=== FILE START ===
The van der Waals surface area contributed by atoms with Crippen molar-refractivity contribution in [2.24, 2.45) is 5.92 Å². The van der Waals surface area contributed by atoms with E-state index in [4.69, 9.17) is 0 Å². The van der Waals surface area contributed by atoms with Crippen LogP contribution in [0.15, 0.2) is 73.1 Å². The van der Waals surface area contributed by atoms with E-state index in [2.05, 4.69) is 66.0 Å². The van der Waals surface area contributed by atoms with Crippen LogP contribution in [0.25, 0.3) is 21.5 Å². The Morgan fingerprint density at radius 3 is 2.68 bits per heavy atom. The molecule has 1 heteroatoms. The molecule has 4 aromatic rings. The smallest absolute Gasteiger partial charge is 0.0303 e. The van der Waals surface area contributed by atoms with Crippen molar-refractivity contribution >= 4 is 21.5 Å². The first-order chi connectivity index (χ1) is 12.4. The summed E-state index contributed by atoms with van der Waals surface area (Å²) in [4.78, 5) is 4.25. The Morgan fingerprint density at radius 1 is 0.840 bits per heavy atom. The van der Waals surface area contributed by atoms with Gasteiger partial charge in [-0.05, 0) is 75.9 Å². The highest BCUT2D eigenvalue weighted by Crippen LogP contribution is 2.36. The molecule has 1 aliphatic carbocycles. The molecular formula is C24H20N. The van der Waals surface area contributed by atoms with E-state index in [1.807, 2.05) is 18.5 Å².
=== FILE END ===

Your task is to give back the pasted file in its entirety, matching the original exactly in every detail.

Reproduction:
The van der Waals surface area contributed by atoms with Crippen molar-refractivity contribution in [2.24, 2.45) is 5.92 Å². The van der Waals surface area contributed by atoms with E-state index in [4.69, 9.17) is 0 Å². The van der Waals surface area contributed by atoms with Crippen LogP contribution in [0.15, 0.2) is 73.1 Å². The van der Waals surface area contributed by atoms with E-state index in [2.05, 4.69) is 66.0 Å². The van der Waals surface area contributed by atoms with Crippen LogP contribution in [0.25, 0.3) is 21.5 Å². The Morgan fingerprint density at radius 3 is 2.68 bits per heavy atom. The molecule has 1 heteroatoms. The molecule has 4 aromatic rings. The smallest absolute Gasteiger partial charge is 0.0303 e. The van der Waals surface area contributed by atoms with Crippen molar-refractivity contribution >= 4 is 21.5 Å². The first-order chi connectivity index (χ1) is 12.4. The summed E-state index contributed by atoms with van der Waals surface area (Å²) in [4.78, 5) is 4.25. The Morgan fingerprint density at radius 1 is 0.840 bits per heavy atom. The van der Waals surface area contributed by atoms with Gasteiger partial charge in [-0.05, 0) is 75.9 Å². The highest BCUT2D eigenvalue weighted by Crippen LogP contribution is 2.36. The molecule has 1 aliphatic carbocycles. The molecular formula is C24H20N. The van der Waals surface area contributed by atoms with E-state index in [1.807, 2.05) is 18.5 Å².